If you will forgive a gross oversimplification, there are two kinds of people in this world:
Those (like me) who, having seen Fast Times at Ridgemont High the night before the first day of their senior year of high school, made sure to pack carrots in their lunchboxes, and those who were too young to see it in its original release, possibly because they hadn’t been born yet.
For those of us in the first group, Feelin’ A‑Live’s #FastTimesLive, a virtual table read of the script for Cameron Crowe’s 1982 semi-autobiographical teen sex romp, is a bit of a tough sell, even as a fundraiser for two good causes: the COVID-19 relief organization CORE and REFORM Alliance, which is dedicated to criminal justice reform and staunching COVID-19’s spread within the incarcerated population.
It’s kind of a mess.
Possibly we’re just crabby from all the Zoom performances we’ve watched and taken part in over the last 6+ months.
Were we supposed to be charmed that this live, unrehearsed performance featured A‑list movie stars, bumbling through like regular Joes circa April 2020?
Julia Roberts, as 15-year-old heroine, Stacy, is winsomely fresh, but out of focus.
Is it this blurriness of the technical difficulties that caused the production, originally conceived of as a feature-length table read, to be re-packaged as a sort of highlights tribute?
(Roberts’ computer glitch appears to have been cleared up after organizer Dane Cook’s first interruption to encourage donations (currently standing at a $2,132, which is particularly disappointing given that the film took in $2,545,674 its opening weekend, in 1992.))
Jennifer Aniston, in the role originated by Seventeen model, Phoebe Cates, is predictably funny, and also brings professional quality make up and lighting to the proceedings, but it’s somehow unjust that her celebrity status excuses her face-obscuring hairdo. Actresses of her generation, lacking her star power, plying their trade on Zoom are invariably ordered to barrette up.
The technical problems were not enough to spare us from a reenactment of the film’s most notorious scene, in which Stacy’s older brother, originally played by Judge Reinhold, now brought to life by Anniston’s ex, Brad Pitt, fantasizes about Cates unclasping her bikini top, only to be barged in on enjoying an extremely private moment by the very object of those fantasies.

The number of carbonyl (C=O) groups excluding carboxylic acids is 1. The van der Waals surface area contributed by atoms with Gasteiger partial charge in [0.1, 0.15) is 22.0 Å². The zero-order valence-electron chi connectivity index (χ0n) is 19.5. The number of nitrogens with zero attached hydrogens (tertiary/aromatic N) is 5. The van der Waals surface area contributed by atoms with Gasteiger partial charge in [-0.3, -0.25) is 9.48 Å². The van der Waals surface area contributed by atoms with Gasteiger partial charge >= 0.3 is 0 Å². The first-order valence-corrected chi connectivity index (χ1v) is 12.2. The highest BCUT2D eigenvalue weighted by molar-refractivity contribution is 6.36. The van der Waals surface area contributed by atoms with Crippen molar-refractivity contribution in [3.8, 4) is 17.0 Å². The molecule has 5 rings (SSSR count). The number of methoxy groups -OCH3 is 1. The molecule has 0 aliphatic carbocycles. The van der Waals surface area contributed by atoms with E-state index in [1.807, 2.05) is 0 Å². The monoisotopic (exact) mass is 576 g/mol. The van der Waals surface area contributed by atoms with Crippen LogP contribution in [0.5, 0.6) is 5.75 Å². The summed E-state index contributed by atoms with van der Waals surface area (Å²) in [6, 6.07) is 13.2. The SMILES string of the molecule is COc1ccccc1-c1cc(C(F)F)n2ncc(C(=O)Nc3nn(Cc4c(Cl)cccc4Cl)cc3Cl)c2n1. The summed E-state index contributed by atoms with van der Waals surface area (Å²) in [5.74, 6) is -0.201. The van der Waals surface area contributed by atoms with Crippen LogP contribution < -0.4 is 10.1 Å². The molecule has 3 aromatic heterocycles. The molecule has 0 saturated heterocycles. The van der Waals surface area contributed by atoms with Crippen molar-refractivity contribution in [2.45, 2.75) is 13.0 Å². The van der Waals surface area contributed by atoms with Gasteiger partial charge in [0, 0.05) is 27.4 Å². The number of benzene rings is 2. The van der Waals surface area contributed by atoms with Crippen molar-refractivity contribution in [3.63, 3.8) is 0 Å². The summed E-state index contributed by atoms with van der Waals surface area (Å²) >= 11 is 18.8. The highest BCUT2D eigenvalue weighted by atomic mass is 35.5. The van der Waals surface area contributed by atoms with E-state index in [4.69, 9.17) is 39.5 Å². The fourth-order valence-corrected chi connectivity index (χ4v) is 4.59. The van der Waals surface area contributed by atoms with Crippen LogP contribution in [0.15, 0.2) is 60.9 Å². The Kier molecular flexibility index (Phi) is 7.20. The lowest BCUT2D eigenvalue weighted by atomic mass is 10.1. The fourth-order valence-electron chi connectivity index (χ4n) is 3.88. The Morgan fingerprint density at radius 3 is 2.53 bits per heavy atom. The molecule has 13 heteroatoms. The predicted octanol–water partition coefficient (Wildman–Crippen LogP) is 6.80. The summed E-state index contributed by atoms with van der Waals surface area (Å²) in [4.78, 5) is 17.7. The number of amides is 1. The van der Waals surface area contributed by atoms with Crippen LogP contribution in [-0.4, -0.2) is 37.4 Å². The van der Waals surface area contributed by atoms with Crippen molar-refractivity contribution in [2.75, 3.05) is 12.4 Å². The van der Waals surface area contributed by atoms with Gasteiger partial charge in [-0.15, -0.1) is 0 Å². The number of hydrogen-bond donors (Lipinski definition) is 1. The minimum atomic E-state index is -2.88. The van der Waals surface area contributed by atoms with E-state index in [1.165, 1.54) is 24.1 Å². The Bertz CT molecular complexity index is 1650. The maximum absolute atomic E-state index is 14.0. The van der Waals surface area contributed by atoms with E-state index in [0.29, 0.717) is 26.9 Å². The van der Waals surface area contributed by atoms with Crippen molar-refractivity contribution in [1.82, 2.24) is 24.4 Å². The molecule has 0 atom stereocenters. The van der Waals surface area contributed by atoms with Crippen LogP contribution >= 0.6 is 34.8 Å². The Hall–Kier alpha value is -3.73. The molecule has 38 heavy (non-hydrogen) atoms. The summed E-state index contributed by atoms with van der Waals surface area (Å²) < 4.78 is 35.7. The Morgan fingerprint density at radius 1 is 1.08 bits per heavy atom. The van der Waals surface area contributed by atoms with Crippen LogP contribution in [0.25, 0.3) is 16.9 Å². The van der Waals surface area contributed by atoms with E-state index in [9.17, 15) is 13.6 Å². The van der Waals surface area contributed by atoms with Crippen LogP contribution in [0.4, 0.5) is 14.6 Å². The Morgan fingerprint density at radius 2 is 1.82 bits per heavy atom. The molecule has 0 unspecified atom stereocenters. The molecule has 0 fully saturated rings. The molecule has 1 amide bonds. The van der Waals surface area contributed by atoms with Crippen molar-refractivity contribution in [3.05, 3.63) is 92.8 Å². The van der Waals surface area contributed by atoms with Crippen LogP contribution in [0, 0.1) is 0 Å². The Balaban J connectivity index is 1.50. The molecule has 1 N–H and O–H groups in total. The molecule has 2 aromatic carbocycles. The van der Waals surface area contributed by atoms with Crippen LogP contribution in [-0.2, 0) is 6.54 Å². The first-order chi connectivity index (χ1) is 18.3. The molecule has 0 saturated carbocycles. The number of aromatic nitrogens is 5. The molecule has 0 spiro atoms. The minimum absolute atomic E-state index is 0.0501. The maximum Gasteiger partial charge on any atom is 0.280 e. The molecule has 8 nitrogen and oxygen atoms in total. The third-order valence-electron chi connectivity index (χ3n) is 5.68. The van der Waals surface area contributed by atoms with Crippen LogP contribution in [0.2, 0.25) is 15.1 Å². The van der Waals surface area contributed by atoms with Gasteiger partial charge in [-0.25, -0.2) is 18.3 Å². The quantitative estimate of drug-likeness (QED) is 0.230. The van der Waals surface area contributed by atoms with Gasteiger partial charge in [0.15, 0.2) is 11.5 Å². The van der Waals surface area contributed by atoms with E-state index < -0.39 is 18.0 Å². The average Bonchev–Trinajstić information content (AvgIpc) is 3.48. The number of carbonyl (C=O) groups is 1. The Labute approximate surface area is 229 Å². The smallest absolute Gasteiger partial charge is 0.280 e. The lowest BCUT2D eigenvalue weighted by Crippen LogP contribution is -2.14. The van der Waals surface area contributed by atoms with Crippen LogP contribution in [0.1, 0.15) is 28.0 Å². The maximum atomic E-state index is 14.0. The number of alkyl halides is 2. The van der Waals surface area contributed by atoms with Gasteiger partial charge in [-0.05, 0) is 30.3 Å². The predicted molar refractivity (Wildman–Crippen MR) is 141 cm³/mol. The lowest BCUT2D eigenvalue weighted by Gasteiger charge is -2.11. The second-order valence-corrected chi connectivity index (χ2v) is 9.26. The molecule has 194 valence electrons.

It’s at the 37 minute mark, FYI.
A fitting punishment for those of us who, remembering the tabloid headlines, eagerly focused on Aniston’s face as Pitt was being introduced.
It wouldn’t hold a candle to the now-problematic original, if Pitt weren’t blushing and Morgan Freeman weren’t reading the stage directions.
(“Do you want me to use my Lorne Greene sonorous voice or just read like I’m not here?”)
Many viewers picked up on the players’ seemingly cool reception of their castmate, Method actor, Shia LaBeouf, born four years after the original film’s release. In the role of surfin’ stoner, Jeff Spicoli, he was tasked with some very big shoes to fill.
It’s a tribute to original Spicoli, activist Sean Penn’s versatility that he wasn’t forever typecast as variants on his star making role. As the only member of the original cast in attendance (as well as the founder of one of the designated charities), he alone seems to be enjoying the hell out of LaBeouf’s scene stealing antics.
Writer Crowe and director Amy Heckerling dish on his audition at the end of the proceedings, and in so doing shed some light on LaBeouf’s eccentricities, and the others’ wariness.
Even though the story conflicts, somewhat, with the casting director’s recollection below, we’re willing to take it on faith that LaBeouf’s fellows’ failure to clap for him is as much a part of the joke as Pitt’s game use of iconic headgear.
Dane Cook hedged his bets in deference to those who may not have lived through the period parodied by the film:
One more thing, before we start, the big disclaimer with a capital D, a whole lot of beliefs and language have changed since this came out, so don’t @ us, unless it’s to donate. Remember, it was a certain time and place, and the sentiments in the script do not reflect the people reading it today. They do reflect the fictional characters from an imaginary school in a totally make believe story, got it?
We get it!
The recasting with actors the same age as Jennifer Jason Leigh (Stacy) and Phoebe Cates remains a bitter pill, but perhaps it spares us all comments fixating on the ravages of time. Instead, we get to hear about the “timeless” beauty of Anniston and Roberts.